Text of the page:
The basic principle to expanding the table is to drop the skirt by spining it clockwise, exposing the leaves by spinning the ring clockwise, and then spinning the skirt counter clockwise to raise it and the leaves, (along with the arms and star inside the table) to the base table top height.
: My focus is the function of the skirt, so I intentionally just skimmed through the rest of the table description.
I don't see them, nor saw a description of them, but I would definitely incorporate cam-follower bearings into the edge of your platform where the "threads" of your skirt will be guided. A "true" cam-follower bearing is too expensive, but you can make your own with a cheap bearing and shoulder screw or even a bolt, since the loading is light. Solely to show you what I mean, here is a "true" cam-follower bearing.
The benefit of this is at least-two-fold: 1) it makes the skirt movement much smoother and easier. 2) it permits you to create a non-linear thread profile for increased lifting force at the closing of the skirt, while reducing the number of revolutions required where no force is required.
Expanding on idea #2, the slope of your threads would be very steep toward the top of your skirt, and very shallow toward the bottom. You could even have 2 of these shallow segments for when the table is in the expanded position and contracted position. (I assume the skirt is higher or lower, depending on whether the skirt is supporting the open leaves, versus covering the edges of the collapsed leaves.)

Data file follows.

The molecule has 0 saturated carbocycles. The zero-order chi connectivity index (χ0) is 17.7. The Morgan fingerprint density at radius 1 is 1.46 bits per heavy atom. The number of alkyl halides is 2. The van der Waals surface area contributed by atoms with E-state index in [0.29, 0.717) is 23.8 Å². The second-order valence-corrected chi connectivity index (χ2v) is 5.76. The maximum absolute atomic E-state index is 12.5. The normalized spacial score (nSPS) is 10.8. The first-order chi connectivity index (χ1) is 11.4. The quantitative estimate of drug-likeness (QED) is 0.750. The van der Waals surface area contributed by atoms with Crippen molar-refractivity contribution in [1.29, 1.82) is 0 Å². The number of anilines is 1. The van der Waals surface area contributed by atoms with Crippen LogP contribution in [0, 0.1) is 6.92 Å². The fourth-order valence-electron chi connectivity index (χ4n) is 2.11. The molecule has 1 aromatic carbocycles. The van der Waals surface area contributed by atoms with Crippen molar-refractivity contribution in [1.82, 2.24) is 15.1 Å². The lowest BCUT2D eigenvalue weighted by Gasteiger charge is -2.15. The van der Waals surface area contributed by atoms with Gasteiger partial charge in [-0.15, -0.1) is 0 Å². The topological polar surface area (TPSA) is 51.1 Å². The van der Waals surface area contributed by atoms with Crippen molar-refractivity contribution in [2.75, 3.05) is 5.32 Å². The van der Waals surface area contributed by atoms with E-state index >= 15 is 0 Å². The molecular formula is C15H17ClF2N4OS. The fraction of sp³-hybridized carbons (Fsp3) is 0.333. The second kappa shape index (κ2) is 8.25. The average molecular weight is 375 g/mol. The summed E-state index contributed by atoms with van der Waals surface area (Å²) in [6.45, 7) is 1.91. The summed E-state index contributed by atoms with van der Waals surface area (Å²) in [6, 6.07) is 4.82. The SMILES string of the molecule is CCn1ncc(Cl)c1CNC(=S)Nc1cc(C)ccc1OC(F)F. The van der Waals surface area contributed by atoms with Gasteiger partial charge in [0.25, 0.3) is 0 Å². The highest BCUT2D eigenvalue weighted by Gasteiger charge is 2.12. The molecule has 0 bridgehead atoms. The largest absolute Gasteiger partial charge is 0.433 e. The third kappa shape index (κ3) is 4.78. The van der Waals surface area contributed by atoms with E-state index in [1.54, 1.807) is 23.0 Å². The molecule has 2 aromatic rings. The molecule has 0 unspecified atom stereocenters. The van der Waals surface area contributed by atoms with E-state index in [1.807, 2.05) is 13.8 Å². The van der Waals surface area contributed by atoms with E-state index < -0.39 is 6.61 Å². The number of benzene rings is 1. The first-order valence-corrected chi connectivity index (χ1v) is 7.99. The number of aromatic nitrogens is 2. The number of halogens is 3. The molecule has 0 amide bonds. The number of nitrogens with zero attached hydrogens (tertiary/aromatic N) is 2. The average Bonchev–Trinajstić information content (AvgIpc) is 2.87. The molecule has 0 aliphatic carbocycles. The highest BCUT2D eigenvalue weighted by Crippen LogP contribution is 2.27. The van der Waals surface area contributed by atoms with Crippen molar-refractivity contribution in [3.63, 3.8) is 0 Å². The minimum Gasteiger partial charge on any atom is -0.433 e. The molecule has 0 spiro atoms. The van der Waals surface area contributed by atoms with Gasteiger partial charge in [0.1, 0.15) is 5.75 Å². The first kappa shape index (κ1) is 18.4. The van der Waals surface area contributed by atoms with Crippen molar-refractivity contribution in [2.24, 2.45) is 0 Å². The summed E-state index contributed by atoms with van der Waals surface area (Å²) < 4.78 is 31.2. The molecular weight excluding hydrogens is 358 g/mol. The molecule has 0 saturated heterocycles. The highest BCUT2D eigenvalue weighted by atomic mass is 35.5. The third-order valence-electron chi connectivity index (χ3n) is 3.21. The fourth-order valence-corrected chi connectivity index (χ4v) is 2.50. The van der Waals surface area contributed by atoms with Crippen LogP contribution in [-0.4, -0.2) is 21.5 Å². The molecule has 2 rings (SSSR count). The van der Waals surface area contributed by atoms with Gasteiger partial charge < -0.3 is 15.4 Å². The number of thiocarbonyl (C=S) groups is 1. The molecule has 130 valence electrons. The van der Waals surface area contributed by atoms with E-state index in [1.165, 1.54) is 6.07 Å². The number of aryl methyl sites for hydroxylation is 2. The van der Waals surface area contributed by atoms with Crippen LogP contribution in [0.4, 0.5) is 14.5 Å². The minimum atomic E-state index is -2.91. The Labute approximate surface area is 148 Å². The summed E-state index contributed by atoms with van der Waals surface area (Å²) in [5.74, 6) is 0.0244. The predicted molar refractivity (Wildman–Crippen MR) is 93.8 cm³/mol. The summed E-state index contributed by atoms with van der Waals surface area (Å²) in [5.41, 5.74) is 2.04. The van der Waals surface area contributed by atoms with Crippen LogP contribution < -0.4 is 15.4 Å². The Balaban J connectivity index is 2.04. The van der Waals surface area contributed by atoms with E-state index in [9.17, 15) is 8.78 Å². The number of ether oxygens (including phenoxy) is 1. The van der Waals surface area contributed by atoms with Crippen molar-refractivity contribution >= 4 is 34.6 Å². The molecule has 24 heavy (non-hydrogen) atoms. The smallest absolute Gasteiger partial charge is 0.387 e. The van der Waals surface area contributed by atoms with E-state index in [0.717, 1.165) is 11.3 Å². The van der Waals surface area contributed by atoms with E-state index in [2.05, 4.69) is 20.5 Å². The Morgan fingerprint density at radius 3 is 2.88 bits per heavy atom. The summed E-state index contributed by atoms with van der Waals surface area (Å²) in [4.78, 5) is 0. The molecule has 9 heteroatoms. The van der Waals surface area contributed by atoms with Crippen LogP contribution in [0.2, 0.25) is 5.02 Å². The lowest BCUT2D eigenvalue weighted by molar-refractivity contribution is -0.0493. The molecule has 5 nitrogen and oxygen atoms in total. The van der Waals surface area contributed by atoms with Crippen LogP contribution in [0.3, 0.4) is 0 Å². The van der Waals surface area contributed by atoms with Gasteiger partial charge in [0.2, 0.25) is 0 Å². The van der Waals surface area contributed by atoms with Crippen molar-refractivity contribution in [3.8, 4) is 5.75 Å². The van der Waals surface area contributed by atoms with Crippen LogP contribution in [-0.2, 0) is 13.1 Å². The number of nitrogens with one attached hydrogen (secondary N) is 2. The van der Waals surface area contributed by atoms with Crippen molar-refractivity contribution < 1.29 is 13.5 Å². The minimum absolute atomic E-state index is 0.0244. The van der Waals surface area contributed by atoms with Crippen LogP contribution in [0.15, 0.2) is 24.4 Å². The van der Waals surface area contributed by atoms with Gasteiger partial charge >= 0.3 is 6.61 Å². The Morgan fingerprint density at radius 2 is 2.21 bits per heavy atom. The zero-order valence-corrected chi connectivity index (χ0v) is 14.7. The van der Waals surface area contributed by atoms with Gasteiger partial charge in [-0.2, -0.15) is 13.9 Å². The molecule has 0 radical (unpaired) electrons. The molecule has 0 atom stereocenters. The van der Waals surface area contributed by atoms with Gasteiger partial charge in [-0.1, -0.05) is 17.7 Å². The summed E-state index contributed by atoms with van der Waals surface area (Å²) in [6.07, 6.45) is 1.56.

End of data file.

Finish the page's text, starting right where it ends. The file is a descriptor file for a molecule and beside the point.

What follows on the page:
The idea of using dentil molding is in the right direction, except you're just using pre-kerfed wood instead of making it yourself. I think you would be better off making it yourself. Start by making your "cam track" in flat wood, like shown below. You would have an upper and lower cam with a space between them equal to (slightly wider) than your cam-follower bearing. The reason for doing it "in the flat" is because you'll want to make it using a router pattern so you can make (at least) 4 identical copies. (I forgot to mention above that you want at least 4 cam-followers at 90 degrees apart, but even more is better.)
There are 2 different approaches for attaching these to your skirt. Option 1 is to glue them in-the-flat, and then kerf everything at once. This would be preferred, as long as you are able to overcome the single down-side. The down-side is that you need to be more careful when filling your kerfs so as to not "muddy" the walls of the cam with stray resin. (P.S. see "Thick kerfing" below.)
The second option is to kerf these separately, and epoxy-resin them to your finished skirt circle. Hmmmm....I suddenly don't like this option any more, because I just realized you will have the very same "down-side" as mentioned above. So ignore this option!!
Because your skirt is now effectively twice as thick as before, you may need wider kerfs....BUT...that doesn't mean the whole kerf needs to be that wide. Make your standard kerfs just like I described the other day (as though your skirt was only 3/4" thick). Only the inside edge of the kerf needs to be wider. So go back with a second-pass of your kerfing, but at half the previous depth, and slightly offset to make them slightly wider (as needed).